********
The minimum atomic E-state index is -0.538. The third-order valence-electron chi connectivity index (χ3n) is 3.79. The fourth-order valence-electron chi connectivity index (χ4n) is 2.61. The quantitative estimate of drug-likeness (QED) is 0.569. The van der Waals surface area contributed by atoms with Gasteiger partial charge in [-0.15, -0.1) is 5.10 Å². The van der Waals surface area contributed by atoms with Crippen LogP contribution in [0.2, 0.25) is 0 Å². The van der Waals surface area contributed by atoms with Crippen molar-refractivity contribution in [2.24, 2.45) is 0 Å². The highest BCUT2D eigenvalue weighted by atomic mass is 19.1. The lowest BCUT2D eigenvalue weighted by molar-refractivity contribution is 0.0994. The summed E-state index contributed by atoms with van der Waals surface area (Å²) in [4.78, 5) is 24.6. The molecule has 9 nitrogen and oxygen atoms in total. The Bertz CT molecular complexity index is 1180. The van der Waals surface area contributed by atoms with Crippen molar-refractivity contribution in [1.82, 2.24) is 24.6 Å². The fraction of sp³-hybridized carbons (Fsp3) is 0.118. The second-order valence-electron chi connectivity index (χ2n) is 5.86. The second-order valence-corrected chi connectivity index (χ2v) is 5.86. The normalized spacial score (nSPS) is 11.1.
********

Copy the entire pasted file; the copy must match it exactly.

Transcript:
The minimum atomic E-state index is -0.538. The third-order valence-electron chi connectivity index (χ3n) is 3.79. The fourth-order valence-electron chi connectivity index (χ4n) is 2.61. The quantitative estimate of drug-likeness (QED) is 0.569. The van der Waals surface area contributed by atoms with Gasteiger partial charge in [-0.15, -0.1) is 5.10 Å². The van der Waals surface area contributed by atoms with Crippen LogP contribution in [0.2, 0.25) is 0 Å². The van der Waals surface area contributed by atoms with Crippen molar-refractivity contribution in [2.24, 2.45) is 0 Å². The highest BCUT2D eigenvalue weighted by atomic mass is 19.1. The lowest BCUT2D eigenvalue weighted by molar-refractivity contribution is 0.0994. The summed E-state index contributed by atoms with van der Waals surface area (Å²) in [4.78, 5) is 24.6. The molecule has 9 nitrogen and oxygen atoms in total. The Bertz CT molecular complexity index is 1180. The van der Waals surface area contributed by atoms with Crippen molar-refractivity contribution in [1.82, 2.24) is 24.6 Å². The fraction of sp³-hybridized carbons (Fsp3) is 0.118. The second-order valence-electron chi connectivity index (χ2n) is 5.86. The second-order valence-corrected chi connectivity index (χ2v) is 5.86. The normalized spacial score (nSPS) is 11.1.